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Charter to hike fees for broadband-only and broadband/streaming subs

In a move to drive up average revenue per unit (ARPU) that could possibly stir up some consumer ire, Charter Communications confirmed that it will soon raise high-speed Internet service fees by $5 per month to a subset of customers – broadband-only subscribers as well as customers who bundle broadband with one of the cable operator's streaming-based video services.

Charter customers who bundle broadband with the cable operator's traditional pay-TV service won't get hit by the price hike.

StopTheCap, the first to report the price hike, said new pricing will take effect December 2. Citing an internal customer service document, the report noted that Charter broadband-only subs and those who combine broadband with a streaming TV package from the operator, such as Spectrum Choice, Essentials or Stream, are subject to the $5 increase.

Charter said the price increase follows product enhancements (it completed the bulk of its DOCSIS 3.1 network deployment in the fall of 2018) and comes as the price per megabit is falling (Charter's entry-level downstream speeds in many markets is now 200 Mbit/s).

"Spectrum is committed to continuously enhancing our communication products, providing superior connectivity services with the best overall competitive value in the marketplace," a Charter official said in a statement. "We are delivering faster broadband speeds and improved performance – all as the average price per megabit per second and per gig consumed declines dramatically."

Anticipated ARPU boost

While the price increase could receive some consumer and political backlash, analysts at New Street Research view Charter's move as a "positive" because it will apply to a sizable portion of Charter's broadband base and produce a lift to the operator's ARPU. They also noted there had been some skepticism that Charter would try to implement a price increase amid suggestions by the company earlier in the year that it might have to forgo a hike amid the pandemic.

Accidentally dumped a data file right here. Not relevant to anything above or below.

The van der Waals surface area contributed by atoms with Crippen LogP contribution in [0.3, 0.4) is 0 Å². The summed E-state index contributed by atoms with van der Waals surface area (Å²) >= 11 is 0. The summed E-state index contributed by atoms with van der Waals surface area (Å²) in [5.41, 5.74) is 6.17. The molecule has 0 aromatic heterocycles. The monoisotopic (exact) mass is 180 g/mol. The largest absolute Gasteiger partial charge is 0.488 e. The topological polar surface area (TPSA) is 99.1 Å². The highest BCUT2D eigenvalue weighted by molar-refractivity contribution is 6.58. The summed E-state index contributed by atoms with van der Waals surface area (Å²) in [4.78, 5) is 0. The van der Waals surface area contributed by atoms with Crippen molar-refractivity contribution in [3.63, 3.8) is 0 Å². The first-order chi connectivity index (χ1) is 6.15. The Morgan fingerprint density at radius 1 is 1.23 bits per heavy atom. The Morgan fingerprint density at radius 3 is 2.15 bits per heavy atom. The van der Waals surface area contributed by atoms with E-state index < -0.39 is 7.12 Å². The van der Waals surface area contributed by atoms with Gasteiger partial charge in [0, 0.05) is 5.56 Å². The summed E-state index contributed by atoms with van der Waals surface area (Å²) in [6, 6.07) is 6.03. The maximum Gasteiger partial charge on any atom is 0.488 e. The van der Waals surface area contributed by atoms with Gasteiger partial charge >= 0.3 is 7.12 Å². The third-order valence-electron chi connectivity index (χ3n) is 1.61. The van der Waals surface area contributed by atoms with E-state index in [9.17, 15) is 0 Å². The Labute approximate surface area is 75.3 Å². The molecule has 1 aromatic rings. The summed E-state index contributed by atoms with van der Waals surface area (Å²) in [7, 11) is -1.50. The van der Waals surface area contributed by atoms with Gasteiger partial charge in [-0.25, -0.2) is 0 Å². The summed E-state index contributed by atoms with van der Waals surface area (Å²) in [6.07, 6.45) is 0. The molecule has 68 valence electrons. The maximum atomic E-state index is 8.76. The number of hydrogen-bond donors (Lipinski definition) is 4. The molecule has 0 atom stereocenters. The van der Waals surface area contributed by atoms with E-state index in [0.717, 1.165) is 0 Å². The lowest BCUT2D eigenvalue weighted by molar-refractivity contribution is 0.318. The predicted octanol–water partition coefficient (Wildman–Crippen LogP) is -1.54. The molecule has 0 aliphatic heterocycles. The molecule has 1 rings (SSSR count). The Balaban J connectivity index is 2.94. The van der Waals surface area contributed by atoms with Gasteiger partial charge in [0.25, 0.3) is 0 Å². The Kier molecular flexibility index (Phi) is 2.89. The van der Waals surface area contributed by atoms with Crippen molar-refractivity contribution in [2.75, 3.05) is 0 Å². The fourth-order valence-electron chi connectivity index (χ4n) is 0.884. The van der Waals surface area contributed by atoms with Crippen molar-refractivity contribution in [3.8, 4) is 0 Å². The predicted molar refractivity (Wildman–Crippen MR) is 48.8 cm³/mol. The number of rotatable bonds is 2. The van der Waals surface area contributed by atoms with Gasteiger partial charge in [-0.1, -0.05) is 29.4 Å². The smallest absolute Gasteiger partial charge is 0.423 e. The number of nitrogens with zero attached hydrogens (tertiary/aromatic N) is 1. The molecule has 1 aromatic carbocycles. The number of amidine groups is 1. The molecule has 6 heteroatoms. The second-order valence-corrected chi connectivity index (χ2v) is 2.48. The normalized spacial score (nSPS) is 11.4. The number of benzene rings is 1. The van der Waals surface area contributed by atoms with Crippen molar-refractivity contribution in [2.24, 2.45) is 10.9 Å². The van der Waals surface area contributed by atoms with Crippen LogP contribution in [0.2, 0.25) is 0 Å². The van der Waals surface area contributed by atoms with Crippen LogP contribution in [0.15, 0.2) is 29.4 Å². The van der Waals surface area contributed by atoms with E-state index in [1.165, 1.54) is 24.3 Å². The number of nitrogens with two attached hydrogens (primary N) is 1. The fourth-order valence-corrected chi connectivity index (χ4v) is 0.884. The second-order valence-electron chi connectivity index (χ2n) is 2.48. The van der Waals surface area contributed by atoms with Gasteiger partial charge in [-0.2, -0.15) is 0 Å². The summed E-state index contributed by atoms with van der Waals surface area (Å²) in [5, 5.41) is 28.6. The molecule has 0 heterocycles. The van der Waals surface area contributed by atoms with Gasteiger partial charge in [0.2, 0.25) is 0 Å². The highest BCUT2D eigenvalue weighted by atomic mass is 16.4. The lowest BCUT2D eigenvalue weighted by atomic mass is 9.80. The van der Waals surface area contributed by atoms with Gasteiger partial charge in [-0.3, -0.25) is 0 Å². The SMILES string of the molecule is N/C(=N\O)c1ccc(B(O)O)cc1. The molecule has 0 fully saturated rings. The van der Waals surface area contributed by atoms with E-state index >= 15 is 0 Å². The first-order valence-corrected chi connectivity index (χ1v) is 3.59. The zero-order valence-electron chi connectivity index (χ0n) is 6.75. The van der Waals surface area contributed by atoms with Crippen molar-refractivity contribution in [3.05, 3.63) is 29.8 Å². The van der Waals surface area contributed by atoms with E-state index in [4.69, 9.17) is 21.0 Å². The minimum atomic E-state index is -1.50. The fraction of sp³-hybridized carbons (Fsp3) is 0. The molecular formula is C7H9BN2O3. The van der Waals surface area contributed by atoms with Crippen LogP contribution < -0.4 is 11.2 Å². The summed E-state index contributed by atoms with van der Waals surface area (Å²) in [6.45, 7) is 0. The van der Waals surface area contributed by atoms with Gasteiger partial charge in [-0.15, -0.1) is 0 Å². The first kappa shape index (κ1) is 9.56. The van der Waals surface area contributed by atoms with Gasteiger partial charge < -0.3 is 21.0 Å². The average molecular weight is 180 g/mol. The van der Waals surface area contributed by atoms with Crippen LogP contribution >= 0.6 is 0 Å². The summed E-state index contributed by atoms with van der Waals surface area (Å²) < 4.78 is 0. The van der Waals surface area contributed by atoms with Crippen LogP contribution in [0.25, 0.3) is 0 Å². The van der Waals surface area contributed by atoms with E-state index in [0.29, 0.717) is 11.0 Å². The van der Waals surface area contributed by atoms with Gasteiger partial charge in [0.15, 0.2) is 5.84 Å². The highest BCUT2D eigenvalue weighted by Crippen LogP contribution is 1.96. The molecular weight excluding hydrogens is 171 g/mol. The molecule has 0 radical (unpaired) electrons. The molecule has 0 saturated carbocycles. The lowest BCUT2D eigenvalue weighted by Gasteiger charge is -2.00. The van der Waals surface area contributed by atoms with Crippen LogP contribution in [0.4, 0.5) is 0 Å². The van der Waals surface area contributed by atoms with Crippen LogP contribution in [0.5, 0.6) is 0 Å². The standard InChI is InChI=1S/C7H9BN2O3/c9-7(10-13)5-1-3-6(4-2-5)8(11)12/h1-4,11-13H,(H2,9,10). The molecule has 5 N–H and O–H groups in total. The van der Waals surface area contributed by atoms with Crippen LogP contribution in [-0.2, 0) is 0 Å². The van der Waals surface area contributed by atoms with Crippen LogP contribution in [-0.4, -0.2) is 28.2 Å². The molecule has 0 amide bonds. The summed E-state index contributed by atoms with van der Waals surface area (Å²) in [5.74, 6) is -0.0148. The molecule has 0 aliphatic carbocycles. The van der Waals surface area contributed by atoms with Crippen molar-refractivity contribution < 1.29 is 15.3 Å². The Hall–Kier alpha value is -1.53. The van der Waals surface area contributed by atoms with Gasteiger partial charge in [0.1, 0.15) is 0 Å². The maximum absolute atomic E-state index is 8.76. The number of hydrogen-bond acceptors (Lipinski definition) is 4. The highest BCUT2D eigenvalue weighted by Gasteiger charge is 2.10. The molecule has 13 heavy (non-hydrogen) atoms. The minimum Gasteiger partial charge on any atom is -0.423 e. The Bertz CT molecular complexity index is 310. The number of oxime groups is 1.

The analysts estimate that Charter had 10.7 million broadband-only subs at the end of Q3 2020, but that only 7.5 million of them would be subject to the price increase, which doesn't apply to customers on promotions. They also estimate that 10% of all Charter double-play customers take a streaming TV product from the operator, but admit that their estimate is a "wild guess." With everything rolled up, they believe that roughly 8.2 million Charter broadband customers would be subject to the coming $5 price hike (Charter ended Q3 with 26.8 million total residential broadband subs).

The New Street analysts expect Charter's price boost to raise ARPU by $1.46, or 2%, roughly twice the financial impact of the price increase for broadband-only subs implemented last fall.

"A larger broadband price increase, coupled with the easing of pandemic impacts, should drive an acceleration in ARPU growth in 2021," the analysts explained in a research note distributed today.

Broadband power

Charter's broadband and pay-TV subscriber results have been strong during the pandemic. A rate increase on a subset of its broadband base indicates that Charter feels confident that the trend can continue even in the face of it. In Q3, Charter raked in 416,000 residential broadband subs and bucked the industry trend by expanding its pay-TV base for a second consecutive quarter.

Charter currently does not receive any ARPU benefit from usage-based broadband policies in place today by US cable operators such as Comcast and Cable One/Sparklight. Conditions tied to Charter's 2016 acquisition of Time Warner Cable and Bright House Networks prevent the operator from implementing data caps or other types of usage-based broadband policies.

Charter has asked the FCC to consider dropping that condition (along with one that still prohibits Charter from striking paid interconnection deals) on May 18, 2021, rather than to extend the conditions for an additional two years.

Despite arguments by Roku that the FCC should extend the conditions for a full seven years, Charter has argued that the conditions are no longer necessary given the competitive state of the video streaming market. And while Charter says it has no plans to implement usage policies, it also argues that it should be allowed to operate under the same rules and conditions as other broadband service providers.

"We wanted to put ourselves from an opportunity perspective on the same even playing field as all of our competitors," Tom Rutledge, Charter's chairman and CEO, said on the company's Q2 earnings call in August.

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— Jeff Baumgartner, Senior Editor, Light Reading

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